Type 2 diabetes is prevalent in the UK. Current estimates put the number of people living with the condition at four million – a figure that is set increase to five million by 2025. This figure should hardly come as a surprise. The rise of obesity and unhealthy eating – the two main causes – is perceived by many as a public crisis.
Sitting down for long periods can result in changes in the body’s metabolism
One study has also found that sitting for long periods of time can increase your risk of developing Type 2 diabetes, heart disease and death.
The study, published in the journal Diabetologia, was the first to analyse the association between all sedentary behaviour and long-term health, rather than focusing on time spent watching television.
According to the study, those who sit for long periods of time on a daily basis double their risk of developing Type 2 diabetes, even if they take regular exercise.
As reported by Diabetes UK, “Sitting down for long periods can result in changes in the body’s metabolism, including insulin resistance, which can lead to Type 2 diabetes.”
The researchers suggest that reducing time spent sitting or lying down may have a significant role in preventing the condition developing.
The study was led by Dr Emma Wilmot, a research fellow in the Diabetes Research Group at the University of Leicester, in association with colleagues at Loughborough University.
They propose that future diabetes prevention programmes should consider promoting reduced sedentary behaviour alongside more traditional lifestyle behaviours such as increased physical activity and healthy diet changes.
People still need to exercise, but spending less time sitting on a daily basis is also important in improving overall health.
For example, the researchers analysed results from a study that suggested breaking up sitting time with two-minute walk breaks every 20 minutes and found that it helped maintain glucose control and insulin response.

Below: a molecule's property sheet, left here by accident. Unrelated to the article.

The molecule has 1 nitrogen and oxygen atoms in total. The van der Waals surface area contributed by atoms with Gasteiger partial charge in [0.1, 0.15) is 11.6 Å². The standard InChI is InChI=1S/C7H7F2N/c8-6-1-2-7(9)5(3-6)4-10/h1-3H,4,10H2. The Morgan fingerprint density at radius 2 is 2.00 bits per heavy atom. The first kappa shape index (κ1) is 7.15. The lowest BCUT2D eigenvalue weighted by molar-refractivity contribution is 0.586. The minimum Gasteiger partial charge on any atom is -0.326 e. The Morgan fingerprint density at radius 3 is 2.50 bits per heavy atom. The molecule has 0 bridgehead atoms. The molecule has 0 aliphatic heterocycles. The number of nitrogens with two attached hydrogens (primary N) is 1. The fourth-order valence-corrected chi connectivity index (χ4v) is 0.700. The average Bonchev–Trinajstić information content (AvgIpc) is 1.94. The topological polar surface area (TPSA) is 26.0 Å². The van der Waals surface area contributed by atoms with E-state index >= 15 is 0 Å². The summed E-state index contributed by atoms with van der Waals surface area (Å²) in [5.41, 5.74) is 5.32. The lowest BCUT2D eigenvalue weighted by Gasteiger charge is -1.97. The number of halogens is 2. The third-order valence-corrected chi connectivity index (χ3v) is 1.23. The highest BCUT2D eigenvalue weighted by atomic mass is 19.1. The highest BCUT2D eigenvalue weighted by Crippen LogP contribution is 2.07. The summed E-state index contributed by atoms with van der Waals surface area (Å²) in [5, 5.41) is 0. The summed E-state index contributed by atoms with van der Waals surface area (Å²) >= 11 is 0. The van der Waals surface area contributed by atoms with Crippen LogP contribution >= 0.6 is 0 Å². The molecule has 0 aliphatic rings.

Substituting sedentary behaviour with standing or light-intensity physical activity (in addition to undertaking regular exercise) may also reduce the risk of chronic disease and death.
Commenting on the findings, Dr Matthew Hobbs, Head of Research at Diabetes UK, said, “The overarching message is that spending a lot of time sitting or lying down can be bad for overall health and considerably increases your risk of developing Type 2 diabetes.
“The suggestion that even those people who are physically active but also sit down for long periods have an increased risk of Type 2 diabetes is interesting.
“However, not all of the studies in this review looked at this factor, so the evidence is not strong and certainly shouldn’t be used to discourage people from doing physical exercise.
“What is clear is that anyone who spends lots of time sitting or lying down would benefit from replacing some of that time by standing or walking.
“Aside from any direct effect reducing the amount of time you spend sitting down may have, getting more physical activity is a great way of helping maintain a healthy weight, which is the best way of minimising your risk of Type 2 diabetes.”
Diabetes UK outlines a number of ways to counteract long sitting periods. These include:
- Taking regular breaks
- Having standing meetings,
- Walking during your lunch break
- Reducing your TV viewing time by taking part in less-sedentary activities in the evening
Sticking to a healthy balanced diet is also critical, said the charity.
Watch your carb intake in particular, it explained: “Effective diets to prevent type 2 diabetes are those that do not cause your body to produce a lot of insulin.
“Carbohydrate has the biggest demand on insulin and so any diet that helps reduce carbohydrate intake will help towards reducing your risk of type 2 diabetes.”
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